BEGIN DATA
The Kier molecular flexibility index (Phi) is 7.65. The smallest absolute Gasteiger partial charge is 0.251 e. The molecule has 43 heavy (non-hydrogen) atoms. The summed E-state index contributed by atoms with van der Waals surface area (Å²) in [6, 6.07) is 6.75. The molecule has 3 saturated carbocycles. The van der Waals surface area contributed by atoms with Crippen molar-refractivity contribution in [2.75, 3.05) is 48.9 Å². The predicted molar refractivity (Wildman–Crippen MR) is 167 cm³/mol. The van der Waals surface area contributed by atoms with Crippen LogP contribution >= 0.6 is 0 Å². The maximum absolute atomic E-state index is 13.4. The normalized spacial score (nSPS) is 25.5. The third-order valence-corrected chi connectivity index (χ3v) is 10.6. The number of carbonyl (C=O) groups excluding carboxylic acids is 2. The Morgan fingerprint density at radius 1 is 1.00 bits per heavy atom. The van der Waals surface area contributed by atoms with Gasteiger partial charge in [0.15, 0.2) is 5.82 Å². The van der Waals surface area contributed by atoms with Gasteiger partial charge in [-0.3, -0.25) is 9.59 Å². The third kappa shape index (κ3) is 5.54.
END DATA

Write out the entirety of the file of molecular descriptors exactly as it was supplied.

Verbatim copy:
The Kier molecular flexibility index (Phi) is 7.65. The smallest absolute Gasteiger partial charge is 0.251 e. The molecule has 43 heavy (non-hydrogen) atoms. The summed E-state index contributed by atoms with van der Waals surface area (Å²) in [6, 6.07) is 6.75. The molecule has 3 saturated carbocycles. The van der Waals surface area contributed by atoms with Crippen molar-refractivity contribution in [2.75, 3.05) is 48.9 Å². The predicted molar refractivity (Wildman–Crippen MR) is 167 cm³/mol. The van der Waals surface area contributed by atoms with Crippen LogP contribution >= 0.6 is 0 Å². The maximum absolute atomic E-state index is 13.4. The normalized spacial score (nSPS) is 25.5. The third-order valence-corrected chi connectivity index (χ3v) is 10.6. The number of carbonyl (C=O) groups excluding carboxylic acids is 2. The Morgan fingerprint density at radius 1 is 1.00 bits per heavy atom. The van der Waals surface area contributed by atoms with Gasteiger partial charge in [0.15, 0.2) is 5.82 Å². The van der Waals surface area contributed by atoms with Gasteiger partial charge in [-0.3, -0.25) is 9.59 Å². The third kappa shape index (κ3) is 5.54.